This video discusses my topic in my next two posts: Where did New Calvinism come from. Dave Miller is the editor of the Southern Baptist Voice (SBC Voices) and as a Southern Baptist, Miller was greatly offended by Mohler’s comments on the video from Together for the Gospel called, “DeYoung, Duncan, Mohler: What’s New about the New Calvinism?”. In the dialogue, Mohler implied that Non-Calvinists are non-theological, not committed to the Gospel, etc. Here is Miller’s response:
I am a fan of Dr. Al Mohler! I am glad he is one of our leaders.
I am constantly amazed at Dr. Mohler’s ability to articulate his positions. His statement on homosexuality at the SBC Annual Meeting this year was one of the best, most concise and biblical statements of a Christian approach to the subject I’ve ever heard. I’ve seen Dr. Mohler on national programs and always have been impressed at his ability to express unpopular biblical ideas in a persuasive way. When he speaks, I listen. And usually I think he hits it out of the park!
In a video from 2010 that has recently been making the blog circuit, Dr. Mohler swung and missed. He is articulate and persuasive again. But what he said was unwise, unkind and unhelpful to the future of the SBC. The video is from Together for the Gospel and is called, “DeYoung, Duncan, Mohler: What’s New about the New Calvinism?” The key section starts at 6:25 of that video.
Al Mohler has every right to be a Calvinist and to advocate Calvinism. In fact, the Abstract of Principles at SBTS requires him to be such. No one should question his right to promote his beliefs. Calvinism is within the boundaries of the BF&M 2000 and is historically evident in SBC Life. But the statement he made in that T4G video is destructive to the promotion of unity in the SBC. Here is a transcript of his words on that video.
There’s another aspect of this, and that is, where else are they gonna go? I mean, what options are there? If you’re a theologically minded, deeply convictional young evangelical, if you’re committed to the gospel and you want to see the nations rejoice in the name of Christ, if you want to see gospel-built and structured and committed churches, your theology is just gonna end up basically being Reformed, basically being something like this New Calvinism or you’re gonna have to invent some other label for what’s just gonna be the same thing. There just are not options out there. And that’s something that I think frustrates some people. But when I am asked about the New Calvinism, I will say just basically, where else are they gonna go? Who else is gonna answer the questions? Where else will they find the resources they need? And where else are they gonna connect? This is a generation that understands, they want to say the same thing Paul said. They want to stand with the Apostles. They want to stand with old, dead people. And they know they are going to have to if they are going to preach and teach the truth.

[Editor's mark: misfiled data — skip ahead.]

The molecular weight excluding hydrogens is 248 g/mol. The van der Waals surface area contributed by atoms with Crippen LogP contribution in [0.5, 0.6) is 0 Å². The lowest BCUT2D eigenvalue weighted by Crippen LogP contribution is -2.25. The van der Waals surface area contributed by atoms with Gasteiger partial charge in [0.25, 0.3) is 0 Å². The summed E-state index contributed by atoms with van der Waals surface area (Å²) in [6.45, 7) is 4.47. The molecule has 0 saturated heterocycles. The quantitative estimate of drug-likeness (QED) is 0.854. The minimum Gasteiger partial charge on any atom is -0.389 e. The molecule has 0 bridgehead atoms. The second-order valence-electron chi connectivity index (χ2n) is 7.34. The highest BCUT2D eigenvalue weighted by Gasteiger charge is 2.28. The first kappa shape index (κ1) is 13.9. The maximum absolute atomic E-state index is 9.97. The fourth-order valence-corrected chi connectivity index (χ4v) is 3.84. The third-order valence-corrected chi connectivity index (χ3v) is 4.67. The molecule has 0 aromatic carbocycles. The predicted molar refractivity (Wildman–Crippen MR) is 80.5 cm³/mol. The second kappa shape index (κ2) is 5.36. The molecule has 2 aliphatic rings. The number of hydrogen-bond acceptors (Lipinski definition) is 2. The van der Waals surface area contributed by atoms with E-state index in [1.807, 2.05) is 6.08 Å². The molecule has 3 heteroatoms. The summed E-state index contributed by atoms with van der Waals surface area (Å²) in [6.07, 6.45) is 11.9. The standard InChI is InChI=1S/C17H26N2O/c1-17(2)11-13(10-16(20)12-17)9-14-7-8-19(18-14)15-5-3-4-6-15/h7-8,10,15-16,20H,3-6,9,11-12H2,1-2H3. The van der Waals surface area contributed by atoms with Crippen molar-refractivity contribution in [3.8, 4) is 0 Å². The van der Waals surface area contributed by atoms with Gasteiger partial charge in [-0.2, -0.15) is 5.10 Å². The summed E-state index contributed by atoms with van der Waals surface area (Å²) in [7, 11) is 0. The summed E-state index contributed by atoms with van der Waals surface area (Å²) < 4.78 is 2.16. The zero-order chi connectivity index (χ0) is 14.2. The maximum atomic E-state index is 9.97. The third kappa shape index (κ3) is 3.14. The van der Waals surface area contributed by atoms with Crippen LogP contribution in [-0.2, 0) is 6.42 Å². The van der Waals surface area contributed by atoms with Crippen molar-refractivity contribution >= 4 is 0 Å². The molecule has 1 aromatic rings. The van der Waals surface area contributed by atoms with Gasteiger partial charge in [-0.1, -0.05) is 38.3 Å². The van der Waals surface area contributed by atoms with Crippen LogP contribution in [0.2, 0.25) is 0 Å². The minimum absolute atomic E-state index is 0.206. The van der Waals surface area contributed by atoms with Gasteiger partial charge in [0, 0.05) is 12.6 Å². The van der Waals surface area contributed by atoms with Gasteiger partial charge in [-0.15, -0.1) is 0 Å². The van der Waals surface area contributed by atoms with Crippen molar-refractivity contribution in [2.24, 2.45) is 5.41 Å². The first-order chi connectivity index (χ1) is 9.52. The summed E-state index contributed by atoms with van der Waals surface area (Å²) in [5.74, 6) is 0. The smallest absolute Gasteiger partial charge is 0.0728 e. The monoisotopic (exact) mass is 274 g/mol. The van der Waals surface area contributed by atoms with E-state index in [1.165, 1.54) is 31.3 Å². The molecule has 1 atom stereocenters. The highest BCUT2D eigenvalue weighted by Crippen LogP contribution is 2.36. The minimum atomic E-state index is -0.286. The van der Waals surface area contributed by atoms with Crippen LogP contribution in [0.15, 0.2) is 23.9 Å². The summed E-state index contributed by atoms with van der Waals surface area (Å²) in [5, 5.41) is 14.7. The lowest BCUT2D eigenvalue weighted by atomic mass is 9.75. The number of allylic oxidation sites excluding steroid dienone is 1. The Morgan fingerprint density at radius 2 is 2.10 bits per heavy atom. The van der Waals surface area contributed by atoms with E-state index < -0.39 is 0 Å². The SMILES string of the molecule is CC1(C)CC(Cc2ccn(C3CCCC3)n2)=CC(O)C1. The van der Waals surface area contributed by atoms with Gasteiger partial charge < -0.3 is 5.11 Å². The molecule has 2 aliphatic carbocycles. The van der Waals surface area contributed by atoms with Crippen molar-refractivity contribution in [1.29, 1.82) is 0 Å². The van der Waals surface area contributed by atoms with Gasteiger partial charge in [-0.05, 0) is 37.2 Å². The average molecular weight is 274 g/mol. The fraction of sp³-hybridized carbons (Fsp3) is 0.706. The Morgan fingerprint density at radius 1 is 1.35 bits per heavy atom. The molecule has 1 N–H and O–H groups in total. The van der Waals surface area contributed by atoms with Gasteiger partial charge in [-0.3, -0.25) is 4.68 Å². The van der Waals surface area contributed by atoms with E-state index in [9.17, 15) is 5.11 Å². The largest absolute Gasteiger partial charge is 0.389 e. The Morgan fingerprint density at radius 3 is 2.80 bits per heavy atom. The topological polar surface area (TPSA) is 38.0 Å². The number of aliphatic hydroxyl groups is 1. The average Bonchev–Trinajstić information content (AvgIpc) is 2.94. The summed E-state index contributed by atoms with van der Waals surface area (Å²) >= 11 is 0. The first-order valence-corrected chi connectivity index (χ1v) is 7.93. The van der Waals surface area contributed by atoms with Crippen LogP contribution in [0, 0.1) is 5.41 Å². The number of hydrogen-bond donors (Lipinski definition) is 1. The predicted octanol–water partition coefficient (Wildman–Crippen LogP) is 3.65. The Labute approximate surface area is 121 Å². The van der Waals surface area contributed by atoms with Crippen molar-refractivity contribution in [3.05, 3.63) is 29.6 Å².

Dr. Mohler has the right to believe and advocate Calvinism. But it is not right when he denigrates all non-Calvinists as his does here. His words are disrespectful and demeaning to those who do not share the Reformed or Calvinistic perspective. I have heard the wailings from my Calvinist circles when our views were demeaned and misrepresented by anti-Calvinists. But, my fellow Calvinists, can you understand how offensive these words are to anyone who does not share Calvinist soteriology?
- Non-Calvinists are not theologically-minded? Deeply convictional? Committed to the gospel? Want to see the nations rejoice in Christ?
- Non-Calvinists do not want to see gospel-built, structured and committed churches? The only churches that are real, valid gospel churches are Calvinistic?
- There are no (presumably reasonable, biblical) options out there?
- Non-Calvinists have no answers and no resources to offer?
- Non-Calvinists do not preach and teach the truth or stand with Paul and Apostles?
I’ve listened to the whole discussion (almost 13 minutes long) and it is hard for me to see a context under which we can argue that Mohler’s quote is not insulting to non-Calvinists. If he has corrected, revised or expanded on these comments since this year-old video, I would love to see that quote. If he has apologized, wonderful. But this kind of statement is divisive and destructive.
Mark Dever wrote that Non-Calvinists used to wrongly belittle Calvinists for not being evangelistic and that Calvinism would kill churches. It seems now that some think, like Dave Miller, that Calvinists are denigrating non-calvinists with similar accustations.
Two TGC founders, pastor of Redeemer Presbyterian Church, Tim Keller and Trinity Evangelical Divinity School professor D.A. Carson, do not like the label, New Calvinism. These two men, who most would tag as New Calvinists, expressed to World Magazine, a more inclusive approach than Mohler:
“We’re not defining it in a way that unnecessarily makes people feel excluded,” Keller told me. “There are just too many folks who we know are with us who may not use exactly the same terms or labels. . . . Why should anybody have to label themselves to be a part of this? It’s Reformed, and people who are traditionally Reformed recognize it as Reformed. And yet we’ve got people who say, ‘I’m not a Calvinist,’ but still sign on to it because it’s just what they see the Bible teaching.”
In my next post, I will explore (on a more positive note) what Mark Dever, Justin Taylor, and Tim Challies say about the origin of New Calvinism.